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Registros recuperados: 48
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A Latent-Variable Approach to Modelling Multiple and Resurgent Meat Scares in Italy AgEcon
Mazzocchi, Mario; Lobb, Alexandra E..
This paper aims to measure the time pattern of multiple and resurgent food scares and their direct and cross-product impacts on consumer response. The Almost Ideal Demand System (AIDS) is augmented by a flexible stochastic framework which has no need for additional explanatory variables such as a media index. Italian aggregate household data on meat demand is used to assess the time-varying impact of a resurgent BSE crisis (1996 and 2000) and the 1999 Dioxin crisis. The impact of the first BSE crisis on preferences seems to be reabsorbed after a few months. The second wave of the scare at the end of 2000 had a much stronger effect on preferences and the positive shift in chicken demand continued to persist after the onset of the crisis. Empirical results...
Tipo: Conference Paper or Presentation Palavras-chave: Meat demand; BSE; Shock; Almost Ideal Demand System; Kalman filter; Food Consumption/Nutrition/Food Safety; D12; I12.
Ano: 2005 URL: http://purl.umn.edu/24509
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A non-compensatory choice modeling analysis of Japanese consumers’ preferences for beef: A choice experiment approach AgEcon
Aizaki, Hideo; Sawada, Manabu; Sato, Kazuo; Kikkawa, Toshiko.
The purpose of this paper is to examine, using choice experiments, the Japanese consumers’ valuation of domestic Wagyu beef, domestic dairy beef, Australian beef, and US beef when considering their bovine spongiform encephalopathy (BSE) test status. Some Japanese consumers give high priority to food safety while purchasing beef; this is expected to cause a non-compensatory valuation of food safety. As compared to the results derived from a compensatory utility model, a random parameters logit (RPL) with a non-compensatory utility model provides estimation results that are fitter for the respondents’ decision-making rules and also provides more valid willingness to pay (WTP) for each type of beef. The results suggest that the RPL with the non-compensatory...
Tipo: Conference Paper or Presentation Palavras-chave: BSE; Food safety; Consumers' valuation; Agribusiness; Agricultural and Food Policy; Consumer/Household Economics; Demand and Price Analysis; Food Consumption/Nutrition/Food Safety; Risk and Uncertainty; Q13; D18; D12.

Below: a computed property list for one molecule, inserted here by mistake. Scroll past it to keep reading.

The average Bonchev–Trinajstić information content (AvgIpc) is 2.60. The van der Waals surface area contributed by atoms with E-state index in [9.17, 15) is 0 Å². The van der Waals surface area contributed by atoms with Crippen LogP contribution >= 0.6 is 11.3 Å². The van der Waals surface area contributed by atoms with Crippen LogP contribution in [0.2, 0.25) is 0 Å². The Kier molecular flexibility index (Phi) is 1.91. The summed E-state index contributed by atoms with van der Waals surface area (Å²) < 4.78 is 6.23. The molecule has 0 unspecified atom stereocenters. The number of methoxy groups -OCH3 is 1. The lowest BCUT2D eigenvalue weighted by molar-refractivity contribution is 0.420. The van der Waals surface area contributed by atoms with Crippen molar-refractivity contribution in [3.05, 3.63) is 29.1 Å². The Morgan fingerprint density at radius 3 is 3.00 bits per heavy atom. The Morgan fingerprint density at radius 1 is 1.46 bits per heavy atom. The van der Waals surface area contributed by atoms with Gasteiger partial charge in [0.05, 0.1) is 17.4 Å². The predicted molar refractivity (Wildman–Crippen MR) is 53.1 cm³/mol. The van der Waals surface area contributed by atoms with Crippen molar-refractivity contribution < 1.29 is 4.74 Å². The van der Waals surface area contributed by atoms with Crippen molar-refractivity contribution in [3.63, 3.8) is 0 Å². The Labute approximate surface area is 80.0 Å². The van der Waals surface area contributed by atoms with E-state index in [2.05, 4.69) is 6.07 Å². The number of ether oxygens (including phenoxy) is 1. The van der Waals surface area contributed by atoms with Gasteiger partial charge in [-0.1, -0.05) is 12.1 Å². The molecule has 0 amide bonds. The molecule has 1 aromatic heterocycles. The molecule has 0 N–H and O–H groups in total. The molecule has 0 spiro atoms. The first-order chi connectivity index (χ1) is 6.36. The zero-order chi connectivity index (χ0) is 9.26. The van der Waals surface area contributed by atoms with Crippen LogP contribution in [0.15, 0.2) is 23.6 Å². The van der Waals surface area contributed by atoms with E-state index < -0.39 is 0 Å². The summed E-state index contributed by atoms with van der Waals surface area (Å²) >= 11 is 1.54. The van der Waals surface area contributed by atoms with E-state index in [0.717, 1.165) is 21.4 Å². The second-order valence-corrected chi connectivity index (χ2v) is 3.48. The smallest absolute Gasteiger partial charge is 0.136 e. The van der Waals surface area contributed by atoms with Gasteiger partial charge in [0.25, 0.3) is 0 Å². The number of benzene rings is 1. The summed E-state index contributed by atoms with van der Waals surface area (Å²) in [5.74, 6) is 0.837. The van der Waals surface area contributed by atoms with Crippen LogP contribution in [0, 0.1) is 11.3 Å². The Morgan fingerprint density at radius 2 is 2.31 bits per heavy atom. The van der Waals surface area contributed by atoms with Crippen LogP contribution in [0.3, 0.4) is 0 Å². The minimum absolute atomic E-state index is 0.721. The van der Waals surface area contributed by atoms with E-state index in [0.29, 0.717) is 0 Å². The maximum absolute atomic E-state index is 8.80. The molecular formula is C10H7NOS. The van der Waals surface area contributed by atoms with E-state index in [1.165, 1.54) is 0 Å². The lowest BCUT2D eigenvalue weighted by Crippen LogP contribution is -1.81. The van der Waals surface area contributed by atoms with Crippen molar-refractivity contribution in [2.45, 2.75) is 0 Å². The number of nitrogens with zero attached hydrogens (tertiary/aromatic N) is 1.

Ano: 2009 URL: http://purl.umn.edu/51656
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A Source-Differentiated Analysis of U.S. Meat Demand AgEcon
Mutondo, Joao E.; Henneberry, Shida Rastegari.
The Rotterdam model is used to estimate U.S. source-differentiated meat demand. Price and expenditure elasticities indicate that U.S. grain-fed beef and U.S. pork have a competitive advantage in the U.S. beef and pork markets, respectively. Expenditure elasticities reveal that beef from Canada has the most to gain from an expansion in U.S. meat expenditures, followed by ROW pork, U.S. grain-fed beef, and U.S. poultry. BSE outbreaks in Canada and the United States are shown to have small impacts on meat demand, while seasonality is found to have a significant effect in determining U.S. meat consumption patterns.
Tipo: Journal Article Palavras-chave: BSE; Rotterdam; Seasonalitiy; Source-differentiation; U.S. meat demand; Demand and Price Analysis; Livestock Production/Industries.
Ano: 2007 URL: http://purl.umn.edu/7082
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An American BSE Crisis: Has it affected the Value of Traceability and Country-of-Origin Certifications for US and Canadian Beef? AgEcon
Ward, Ruby A.; Bailey, DeeVon; Jensen, Robert T..
With a BSE incident in the United States (US) in December of 2003, questions arose about the effect of the incident on consumers in the US. The purpose of this paper is to determine if traceability systems for beef can help preserve consumer demand following the discovery of BSE. Auctions were conducted approximately 3 weeks before and after the December 2003 BSE incident in the U.S It was found that overall there was no effect on the size of the bribes needed by the BSE incidence. However, for some groups there were important changes. The results indicate that information about traceability and country of origin is valuable to consumers. They also suggest that greater uncertainty about certifications and assurances for beef existed among the participants...